MPs: Nicholas Macpherson advice on Scottish currency union 'should not have been published'

Public Administration Select Committee attacks Treasury decision to publish letter on sharing the pound with an independent Scotland, and warns Scottish government's own 'White Paper' too political

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By matt.foster

23 Mar 2015

The impartiality of the Treasury's top civil servant was “compromised” by a decision to make public his advice on sharing the pound with an independent Scotland, MPs have concluded.

The Treasury's permanent secretary Sir Nicholas Macpherson wrote to George Osborne in the run-up to last year’s independence referendum, advising the chancellor that a proposed currency union with Scotland would be “fraught with difficulty”. 

The advice was subsequently made public on the day the three main Westminster parties ruled out such an arrangement, prompting the Scottish government to accuse its British counterpart of using the civil service for political ends.

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MPs on the Public Administration Select Committee (PASC) today argue that Sir Nicholas's advice should never have been published, in a report that is also sharply critical of the Scottish government's conduct.

“The circumstances of the Scottish referendum, where the very existence of the British state was at stake, were exceptional,” the committee says.

“However, the case presented in Sir Nicholas Macpherson’s advice on a currency union with an independent Scotland could have been presented in other ways and just as powerfully. The only purpose was to use the impartial status of a permanent secretary to give authority to the advocacy of a political argument.”

During their inquiry, Sir Nicholas told the cross-party group of MPs that the advice had been published because the Treasury wanted to "provide reassurance to the markets”.

But that claim is rejected by the committee, who instead argue that the correspondence was made public because it “suited ministers’ political objectives”.

“The advice should not have been published,” they add. “Its publication compromised the perceived impartiality of one of the UK’s most senior civil servants.”

PASC urges ministers to “make it clear that this will never recur”, warning that the decision to publish Sir Nicholas’s advice may have “unintended consequences” for future referendum campaigns.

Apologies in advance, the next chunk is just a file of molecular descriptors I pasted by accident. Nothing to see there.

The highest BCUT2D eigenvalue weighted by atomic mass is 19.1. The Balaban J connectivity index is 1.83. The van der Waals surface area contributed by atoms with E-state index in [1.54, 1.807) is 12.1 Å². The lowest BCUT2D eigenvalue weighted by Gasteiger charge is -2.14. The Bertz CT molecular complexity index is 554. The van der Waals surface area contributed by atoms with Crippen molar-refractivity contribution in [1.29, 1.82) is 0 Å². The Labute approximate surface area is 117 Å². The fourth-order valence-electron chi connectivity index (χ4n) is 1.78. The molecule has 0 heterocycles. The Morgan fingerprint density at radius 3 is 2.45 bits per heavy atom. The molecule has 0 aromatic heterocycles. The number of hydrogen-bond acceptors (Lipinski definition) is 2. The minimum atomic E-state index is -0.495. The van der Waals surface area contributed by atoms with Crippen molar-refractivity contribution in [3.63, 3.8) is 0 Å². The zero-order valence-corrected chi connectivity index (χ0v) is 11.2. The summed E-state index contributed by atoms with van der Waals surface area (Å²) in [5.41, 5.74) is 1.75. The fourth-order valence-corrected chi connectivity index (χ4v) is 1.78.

Reponding to the committee's findings, the Treasury stood by its decision to go public with the letter.

"As we have made clear before, the question of whether or not the UK would agree to a currency union was an exceptional case where it was important that the arguments were exposed in full before a referendum rather than after it," a spokesperson said.

Former Scottish first minister Alex Salmond seized on the report's findings to call for Sir Nicholas's resignation.

"Sir Nicholas’s position is untenable," Mr Salmond wrote in the Press and Journal this morning. "He is totally distrusted by the Scottish Government. He has been openly criticised by a cross-party commons committee. He is unrepentant about his behaviour."

'Partisan purposes'

As well as raising questions about the Treasury's conduct during the referendum campaign, the committee's report criticises the independence ‘White paper’ published by the Scottish government in 2013.

The 670-page document aimed to set out how an independent Scotland would be governed, but the committee says that sections of the paper strayed into party political territory.

“The contents of the Scottish Government White Paper, Scotland’s Future, included a description of the SNP’s proposed programme for government that was contingent upon their winning the 2016 Scottish parliament elections,” the committee says.

“This did not uphold the factual standards expected of a UK government White Paper and therefore raised questions about the use of public money for partisan purposes.”

They add: “Civil servants should always advise against the appearance of partisan bias in Government documents—and they should not be required to carry out ministers’ wishes, if they are being asked to use public funds to promote the agenda of a political party, as was evident in this case.”

The MPs call for a revision of the Civil Service Code to include explicit reference to  the role officials are expected to play during future referendum campaigns. 

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